It is a momentus day for ailing PC maker Acer: founder and former CEO Stan Shih has agreed to exit retirement, albeit temporarily, to try to dig the business out of a deepening hole.
Just weeks after the resignation of CEO and chairman JT Wang - the man that replaced Shih in 2005 - the board at the Taiwanese firm elected the veteran as chairman and interim corporate president.
Shih was only supposed to be steering a turnaround committee alongside fellow co-founder George Huang but with "immediate effect" is back in charge of operations.
Clearing the top decks even further, Acer confirmed that president Jim Wong – who had been due to take over the CEO position from Wang in January – has also quit.
To further strengthen Shih's hand, the board has agreed to remove the position of CEO to "boost ... decision-making efficiency".
"Due to the situation that now faces Acer and my personal social responsibilities, I must stand up and take the reign without salary," said Shih in a statement.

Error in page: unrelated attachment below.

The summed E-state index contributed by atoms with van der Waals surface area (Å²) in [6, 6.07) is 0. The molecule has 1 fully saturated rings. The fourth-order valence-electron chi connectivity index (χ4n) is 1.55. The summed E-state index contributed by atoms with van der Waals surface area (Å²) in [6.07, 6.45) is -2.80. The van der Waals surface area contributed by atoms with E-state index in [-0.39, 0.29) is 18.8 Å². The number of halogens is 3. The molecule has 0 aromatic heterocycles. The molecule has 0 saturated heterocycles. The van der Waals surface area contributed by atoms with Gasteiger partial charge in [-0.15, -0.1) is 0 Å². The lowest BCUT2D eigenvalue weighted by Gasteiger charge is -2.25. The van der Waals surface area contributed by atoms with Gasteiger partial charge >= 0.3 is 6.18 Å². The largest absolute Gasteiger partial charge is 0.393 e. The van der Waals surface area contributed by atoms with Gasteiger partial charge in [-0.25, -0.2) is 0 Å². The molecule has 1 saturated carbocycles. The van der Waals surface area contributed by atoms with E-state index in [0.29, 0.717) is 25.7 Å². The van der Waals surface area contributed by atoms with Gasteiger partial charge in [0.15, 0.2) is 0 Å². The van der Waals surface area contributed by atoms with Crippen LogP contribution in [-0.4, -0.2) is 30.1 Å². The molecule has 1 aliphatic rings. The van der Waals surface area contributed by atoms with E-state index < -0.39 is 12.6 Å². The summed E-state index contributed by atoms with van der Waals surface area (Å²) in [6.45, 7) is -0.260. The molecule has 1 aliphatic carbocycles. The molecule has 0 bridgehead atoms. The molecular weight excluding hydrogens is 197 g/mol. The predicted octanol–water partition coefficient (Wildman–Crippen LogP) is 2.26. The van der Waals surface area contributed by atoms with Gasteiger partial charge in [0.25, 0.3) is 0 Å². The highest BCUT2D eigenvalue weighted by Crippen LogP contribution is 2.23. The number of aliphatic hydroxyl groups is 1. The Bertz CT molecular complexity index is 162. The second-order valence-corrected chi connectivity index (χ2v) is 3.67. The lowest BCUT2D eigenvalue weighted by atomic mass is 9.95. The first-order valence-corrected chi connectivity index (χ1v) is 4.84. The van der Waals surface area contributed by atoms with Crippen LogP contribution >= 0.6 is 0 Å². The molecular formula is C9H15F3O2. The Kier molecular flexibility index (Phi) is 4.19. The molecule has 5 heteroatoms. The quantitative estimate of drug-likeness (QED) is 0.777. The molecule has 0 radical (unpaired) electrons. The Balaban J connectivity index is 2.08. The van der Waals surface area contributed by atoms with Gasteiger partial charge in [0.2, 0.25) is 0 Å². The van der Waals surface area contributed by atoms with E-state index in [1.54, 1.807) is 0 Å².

The man can't be short of a bob or two but other tech captains of industry in charge of similarly challenged businesses could well think about mirroring this honourable move. Seems unlikely.
Then again Shih still has more than 78 million shares in Acer so has a vested interest in any regeneration plan succeeding, not to mention his emotional ties to the organisation.
The resignation of Wang and Wong were "reluctantly accepted" said Acer and both have agreed to hang around as advisors during the "transfer of the management team".
The last time Acer recorded worldwide PC shipment growth was Q2 in 2012 when they grew 1.4 per cent on the back of strong sales in EMEA, IDC data shows.
It was the world's second largest player in 2009 with market share of 18 to 20 per cent, playing second fiddle to HP, according to Gartner.
In recent Q3 numbers Acer was in fourth with a share of just over eight per cent - and that is before tablets and smartphones are included - areas that Acer has struggled to gain a foothold.
Shih will remain as chairman and interim corporate president until the end of his term on the board in June/ July when the next shareholder meeting is scheduled. ®